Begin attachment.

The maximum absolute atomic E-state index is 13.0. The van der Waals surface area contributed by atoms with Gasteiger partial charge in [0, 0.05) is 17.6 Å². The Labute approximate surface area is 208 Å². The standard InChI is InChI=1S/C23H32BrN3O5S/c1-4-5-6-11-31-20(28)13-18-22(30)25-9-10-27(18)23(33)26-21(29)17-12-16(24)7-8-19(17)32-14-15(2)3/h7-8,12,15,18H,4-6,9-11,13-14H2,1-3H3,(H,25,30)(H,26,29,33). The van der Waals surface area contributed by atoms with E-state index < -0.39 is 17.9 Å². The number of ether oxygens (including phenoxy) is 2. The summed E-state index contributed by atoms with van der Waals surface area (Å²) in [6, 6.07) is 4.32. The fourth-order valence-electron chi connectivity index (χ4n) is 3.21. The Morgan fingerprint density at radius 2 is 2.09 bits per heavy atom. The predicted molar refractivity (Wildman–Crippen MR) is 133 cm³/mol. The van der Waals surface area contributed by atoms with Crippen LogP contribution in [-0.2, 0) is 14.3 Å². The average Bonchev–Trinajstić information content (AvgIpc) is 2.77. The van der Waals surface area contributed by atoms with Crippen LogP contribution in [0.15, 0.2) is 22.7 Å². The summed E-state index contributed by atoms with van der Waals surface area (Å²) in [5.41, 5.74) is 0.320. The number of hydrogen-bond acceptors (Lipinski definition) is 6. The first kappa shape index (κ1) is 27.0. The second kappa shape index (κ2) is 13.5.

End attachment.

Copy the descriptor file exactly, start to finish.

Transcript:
The maximum absolute atomic E-state index is 13.0. The van der Waals surface area contributed by atoms with Gasteiger partial charge in [0, 0.05) is 17.6 Å². The Labute approximate surface area is 208 Å². The standard InChI is InChI=1S/C23H32BrN3O5S/c1-4-5-6-11-31-20(28)13-18-22(30)25-9-10-27(18)23(33)26-21(29)17-12-16(24)7-8-19(17)32-14-15(2)3/h7-8,12,15,18H,4-6,9-11,13-14H2,1-3H3,(H,25,30)(H,26,29,33). The van der Waals surface area contributed by atoms with E-state index < -0.39 is 17.9 Å². The number of ether oxygens (including phenoxy) is 2. The summed E-state index contributed by atoms with van der Waals surface area (Å²) in [6, 6.07) is 4.32. The fourth-order valence-electron chi connectivity index (χ4n) is 3.21. The Morgan fingerprint density at radius 2 is 2.09 bits per heavy atom. The predicted molar refractivity (Wildman–Crippen MR) is 133 cm³/mol. The van der Waals surface area contributed by atoms with Crippen LogP contribution in [-0.2, 0) is 14.3 Å². The average Bonchev–Trinajstić information content (AvgIpc) is 2.77. The van der Waals surface area contributed by atoms with Crippen LogP contribution in [0.15, 0.2) is 22.7 Å². The summed E-state index contributed by atoms with van der Waals surface area (Å²) in [5.41, 5.74) is 0.320. The number of hydrogen-bond acceptors (Lipinski definition) is 6. The first kappa shape index (κ1) is 27.0. The second kappa shape index (κ2) is 13.5.